The Federal Reserve’s preferred inflation index climbed 5 percent in the year through December, a notable slowdown from November and a continuation of a six-month downward trend.
After stripping out food and fuel, the price index climbed 4.4 percent compared with a year earlier, in line with what economists in a Bloomberg survey had expected and a slowdown from 4.7 percent in November.
The overall picture is one of moderating inflation — providing some long-awaited relief for consumers — but which remains unusually rapid at more than twice the 2 percent rate the Fed aims for on average over time.
Central bankers are raising interest rates to make it more expensive to borrow money to make a major investment or finance a business expansion, hoping to cool demand enough that it drives price increases lower. Policymakers lifted their main policy rate from near-zero to more than 4.25 percent last year, and they are widely expected to raise it another quarter point in their decision on Feb. 1.
The Fed is deciding when to stop its rate increases and how long to leave them high — decisions that it has said will be influenced by incoming data on inflation and the broader economy. That focuses attention on figures like the one released on Friday.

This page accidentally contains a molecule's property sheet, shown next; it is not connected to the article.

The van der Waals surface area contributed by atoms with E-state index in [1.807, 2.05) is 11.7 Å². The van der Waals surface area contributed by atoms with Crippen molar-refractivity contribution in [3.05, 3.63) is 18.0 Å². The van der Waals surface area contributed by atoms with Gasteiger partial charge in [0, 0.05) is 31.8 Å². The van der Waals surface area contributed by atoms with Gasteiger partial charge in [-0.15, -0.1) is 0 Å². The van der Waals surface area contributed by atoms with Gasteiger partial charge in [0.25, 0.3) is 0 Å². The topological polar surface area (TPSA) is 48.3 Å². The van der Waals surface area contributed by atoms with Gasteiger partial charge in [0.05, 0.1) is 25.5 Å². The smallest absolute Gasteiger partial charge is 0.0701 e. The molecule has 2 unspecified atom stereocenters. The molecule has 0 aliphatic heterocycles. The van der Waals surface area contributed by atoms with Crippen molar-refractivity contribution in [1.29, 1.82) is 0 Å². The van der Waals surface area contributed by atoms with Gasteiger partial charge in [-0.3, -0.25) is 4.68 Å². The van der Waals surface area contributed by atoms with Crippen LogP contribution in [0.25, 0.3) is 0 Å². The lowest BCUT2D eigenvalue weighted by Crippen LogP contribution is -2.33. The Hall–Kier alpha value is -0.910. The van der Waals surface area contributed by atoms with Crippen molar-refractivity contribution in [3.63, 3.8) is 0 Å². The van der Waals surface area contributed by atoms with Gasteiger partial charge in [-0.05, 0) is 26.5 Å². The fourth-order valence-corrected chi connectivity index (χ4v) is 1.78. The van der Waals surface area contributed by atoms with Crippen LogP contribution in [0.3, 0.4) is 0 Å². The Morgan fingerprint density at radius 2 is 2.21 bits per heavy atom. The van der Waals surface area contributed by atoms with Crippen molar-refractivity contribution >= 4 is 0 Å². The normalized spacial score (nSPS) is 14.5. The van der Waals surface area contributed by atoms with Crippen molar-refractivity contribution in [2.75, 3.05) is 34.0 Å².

“It will take time for supply and demand to come back into proper alignment and balance, so we must keep moving,” John C. Williams, the president of the Federal Reserve Bank of New York, said last week.
The Fed is also keeping an eye on measures of economic activity, including consumer spending and the labor market. While layoffs at big technology companies have been grabbing headlines in recent weeks, jobless claims remain very low and the unemployment rate is at the lowest level in half a century.
That is expected to change this year. As the Fed’s interest rate increases kick in fully, economists at the central bank and on Wall Street expect the U.S. economy to slow and for unemployment to tick higher. Officials are hoping that they can pull off the slowdown without tipping the economy into an outright recession, but there is no guarantee.